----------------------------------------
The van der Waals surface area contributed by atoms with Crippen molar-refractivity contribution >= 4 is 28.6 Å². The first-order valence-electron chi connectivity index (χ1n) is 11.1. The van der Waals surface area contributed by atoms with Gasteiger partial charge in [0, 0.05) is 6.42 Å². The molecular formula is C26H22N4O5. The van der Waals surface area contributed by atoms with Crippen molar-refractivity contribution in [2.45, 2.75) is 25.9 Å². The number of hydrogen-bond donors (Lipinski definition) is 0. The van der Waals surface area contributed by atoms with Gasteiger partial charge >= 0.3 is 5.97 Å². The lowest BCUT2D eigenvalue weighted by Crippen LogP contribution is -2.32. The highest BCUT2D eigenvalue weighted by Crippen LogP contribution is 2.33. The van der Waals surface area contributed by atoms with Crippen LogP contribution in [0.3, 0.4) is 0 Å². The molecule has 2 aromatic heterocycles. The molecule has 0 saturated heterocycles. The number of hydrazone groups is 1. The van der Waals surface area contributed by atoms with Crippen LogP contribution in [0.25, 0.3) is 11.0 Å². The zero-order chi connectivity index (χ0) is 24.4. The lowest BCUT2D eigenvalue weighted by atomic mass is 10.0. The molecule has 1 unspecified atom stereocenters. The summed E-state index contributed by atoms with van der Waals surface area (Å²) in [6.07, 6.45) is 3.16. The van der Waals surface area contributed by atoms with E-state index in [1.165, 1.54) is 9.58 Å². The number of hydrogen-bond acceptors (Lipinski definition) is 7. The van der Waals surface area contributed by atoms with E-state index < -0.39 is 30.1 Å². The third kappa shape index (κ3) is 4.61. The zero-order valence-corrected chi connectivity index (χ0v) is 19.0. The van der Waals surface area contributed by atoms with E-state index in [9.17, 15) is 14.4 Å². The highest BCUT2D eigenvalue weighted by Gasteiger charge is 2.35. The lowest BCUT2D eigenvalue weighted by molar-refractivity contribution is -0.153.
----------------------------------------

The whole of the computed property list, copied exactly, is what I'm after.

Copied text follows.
The van der Waals surface area contributed by atoms with Crippen molar-refractivity contribution >= 4 is 28.6 Å². The first-order valence-electron chi connectivity index (χ1n) is 11.1. The van der Waals surface area contributed by atoms with Gasteiger partial charge in [0, 0.05) is 6.42 Å². The molecular formula is C26H22N4O5. The van der Waals surface area contributed by atoms with Crippen molar-refractivity contribution in [2.45, 2.75) is 25.9 Å². The number of hydrogen-bond donors (Lipinski definition) is 0. The van der Waals surface area contributed by atoms with Gasteiger partial charge >= 0.3 is 5.97 Å². The lowest BCUT2D eigenvalue weighted by Crippen LogP contribution is -2.32. The highest BCUT2D eigenvalue weighted by Crippen LogP contribution is 2.33. The van der Waals surface area contributed by atoms with Crippen LogP contribution in [0.3, 0.4) is 0 Å². The molecule has 2 aromatic heterocycles. The molecule has 0 saturated heterocycles. The number of hydrazone groups is 1. The van der Waals surface area contributed by atoms with Crippen LogP contribution in [0.25, 0.3) is 11.0 Å². The zero-order chi connectivity index (χ0) is 24.4. The lowest BCUT2D eigenvalue weighted by atomic mass is 10.0. The molecule has 1 unspecified atom stereocenters. The summed E-state index contributed by atoms with van der Waals surface area (Å²) in [6.07, 6.45) is 3.16. The van der Waals surface area contributed by atoms with E-state index in [1.165, 1.54) is 9.58 Å². The number of hydrogen-bond acceptors (Lipinski definition) is 7. The van der Waals surface area contributed by atoms with E-state index < -0.39 is 30.1 Å². The third kappa shape index (κ3) is 4.61. The zero-order valence-corrected chi connectivity index (χ0v) is 19.0. The van der Waals surface area contributed by atoms with E-state index in [9.17, 15) is 14.4 Å². The highest BCUT2D eigenvalue weighted by Gasteiger charge is 2.35. The lowest BCUT2D eigenvalue weighted by molar-refractivity contribution is -0.153.